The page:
How good was your last “gig”? Did you phone it in because the project was “just another day of toilet paper focus groups”, or the 29th IDI out of 30? Or, did you dial it up a notch and see if you could get even more from the research than you thought you could? We spend so much time in the marketing research industry talking about consistency, non-bias, etc., but how consistent do we strive to be personally? I am guilty of geeking out and being addicted to new learning, and I try to not harness it and let it go wild, but I’ll admit there have been times where I have felt like there was no new learning to be found. The funny thing is that it often turns out to be the most interesting interview of all!

Clients appreciate consistency. They like knowing that they can call on you and know exactly what to expect, and that you will give it your all each time, every time. This isn’t rocket science or new thinking, but something we must still constantly keep in mind. By game 2,131 I bet Cal Ripken Jr. had seen just about every single scenario that could possibly happen, but he still showed up. The even more impressive part is that he showed up ready to play and at the top of his game every time he stepped onto the field.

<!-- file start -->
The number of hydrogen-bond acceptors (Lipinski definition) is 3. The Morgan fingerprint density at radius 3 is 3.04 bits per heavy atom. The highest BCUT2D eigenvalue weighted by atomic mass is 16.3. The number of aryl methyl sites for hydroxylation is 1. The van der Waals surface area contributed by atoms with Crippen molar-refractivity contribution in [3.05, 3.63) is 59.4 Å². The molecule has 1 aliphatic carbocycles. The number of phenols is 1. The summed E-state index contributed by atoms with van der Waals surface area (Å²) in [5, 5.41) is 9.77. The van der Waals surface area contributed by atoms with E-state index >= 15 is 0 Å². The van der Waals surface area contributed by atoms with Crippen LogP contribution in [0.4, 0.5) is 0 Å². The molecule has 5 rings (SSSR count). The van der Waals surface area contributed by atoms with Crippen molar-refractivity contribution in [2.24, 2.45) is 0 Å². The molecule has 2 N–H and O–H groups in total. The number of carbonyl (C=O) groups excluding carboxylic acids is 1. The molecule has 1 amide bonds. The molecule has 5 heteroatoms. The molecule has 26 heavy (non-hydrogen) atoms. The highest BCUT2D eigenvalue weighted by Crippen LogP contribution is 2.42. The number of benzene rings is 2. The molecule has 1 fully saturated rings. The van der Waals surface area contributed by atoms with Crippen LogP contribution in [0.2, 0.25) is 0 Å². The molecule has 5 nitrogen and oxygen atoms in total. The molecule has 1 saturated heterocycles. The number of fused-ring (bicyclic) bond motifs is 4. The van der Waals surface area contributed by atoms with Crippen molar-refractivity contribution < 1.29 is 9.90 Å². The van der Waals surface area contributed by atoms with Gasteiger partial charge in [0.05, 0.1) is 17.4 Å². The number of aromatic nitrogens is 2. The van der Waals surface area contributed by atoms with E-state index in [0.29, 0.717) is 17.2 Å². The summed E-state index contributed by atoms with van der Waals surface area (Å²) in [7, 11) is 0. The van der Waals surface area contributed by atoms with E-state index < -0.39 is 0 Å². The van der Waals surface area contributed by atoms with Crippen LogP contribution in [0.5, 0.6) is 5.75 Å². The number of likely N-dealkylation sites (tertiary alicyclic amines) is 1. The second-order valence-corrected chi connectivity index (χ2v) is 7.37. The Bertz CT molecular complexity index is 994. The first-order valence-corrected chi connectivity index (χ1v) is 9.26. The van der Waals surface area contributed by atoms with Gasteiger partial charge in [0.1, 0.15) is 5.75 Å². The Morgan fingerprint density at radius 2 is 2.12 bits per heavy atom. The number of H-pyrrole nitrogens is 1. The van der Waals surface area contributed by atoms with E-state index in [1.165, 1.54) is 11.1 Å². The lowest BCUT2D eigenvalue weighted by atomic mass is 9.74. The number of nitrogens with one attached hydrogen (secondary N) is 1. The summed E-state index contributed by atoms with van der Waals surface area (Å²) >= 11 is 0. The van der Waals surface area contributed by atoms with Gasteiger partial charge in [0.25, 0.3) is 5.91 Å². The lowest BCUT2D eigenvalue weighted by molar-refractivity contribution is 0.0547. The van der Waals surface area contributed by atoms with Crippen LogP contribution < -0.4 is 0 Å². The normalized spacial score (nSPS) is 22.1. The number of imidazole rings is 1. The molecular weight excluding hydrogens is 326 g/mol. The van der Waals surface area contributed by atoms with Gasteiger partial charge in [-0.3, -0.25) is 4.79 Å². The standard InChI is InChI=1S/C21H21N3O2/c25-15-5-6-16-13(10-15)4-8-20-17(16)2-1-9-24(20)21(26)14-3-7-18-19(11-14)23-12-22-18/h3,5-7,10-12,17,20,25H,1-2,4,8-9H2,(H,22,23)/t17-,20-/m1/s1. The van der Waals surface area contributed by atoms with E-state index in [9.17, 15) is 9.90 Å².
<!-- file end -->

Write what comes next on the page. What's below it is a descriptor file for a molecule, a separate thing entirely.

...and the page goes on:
Would your clients give you the equivalent of a 22-minute standing ovation?

Quick video – http://es.pn/q1tQ6Q 

Have you visited the Spych Facebook Page ?

You can catch Tim Ishii and his sister, Leslie, as the opening keynote speakers at this year’s ESOMAR Qualitative Summit in Viena!

 

 

We’re on-site at the 2011 IIR Technology Driven Market Research Event here in Chicago this week!

John Snowden is out here with us, and we will be live-tweeting and video blogging on behalf of the Greenbook Blog, New Qual Blog, and IIR.

Look for updates from us with one on one interviews from attendees and speakers, and follow along with us by checking out the #TDMR hashtag.  Do you have any questions for any of the attendees or speakers?  What are you most excited about for the future of Market Research, specifically regarding technology?

(I have had this post half-finished, and was inspired to finish it after seeing @Frankie_Johnson’s recent post)

Enough with the Henry Ford references!

I get the point.  I really do, but it just doesn’t resonate very well with me.  True, if Henry Ford asked the people what they wanted, they probably would have said they wanted a faster horse or something of that nature.  But, equating that with MR and its “irrelevance” is somewhat shortsighted.  Though, maybe it is not totally inaccurate.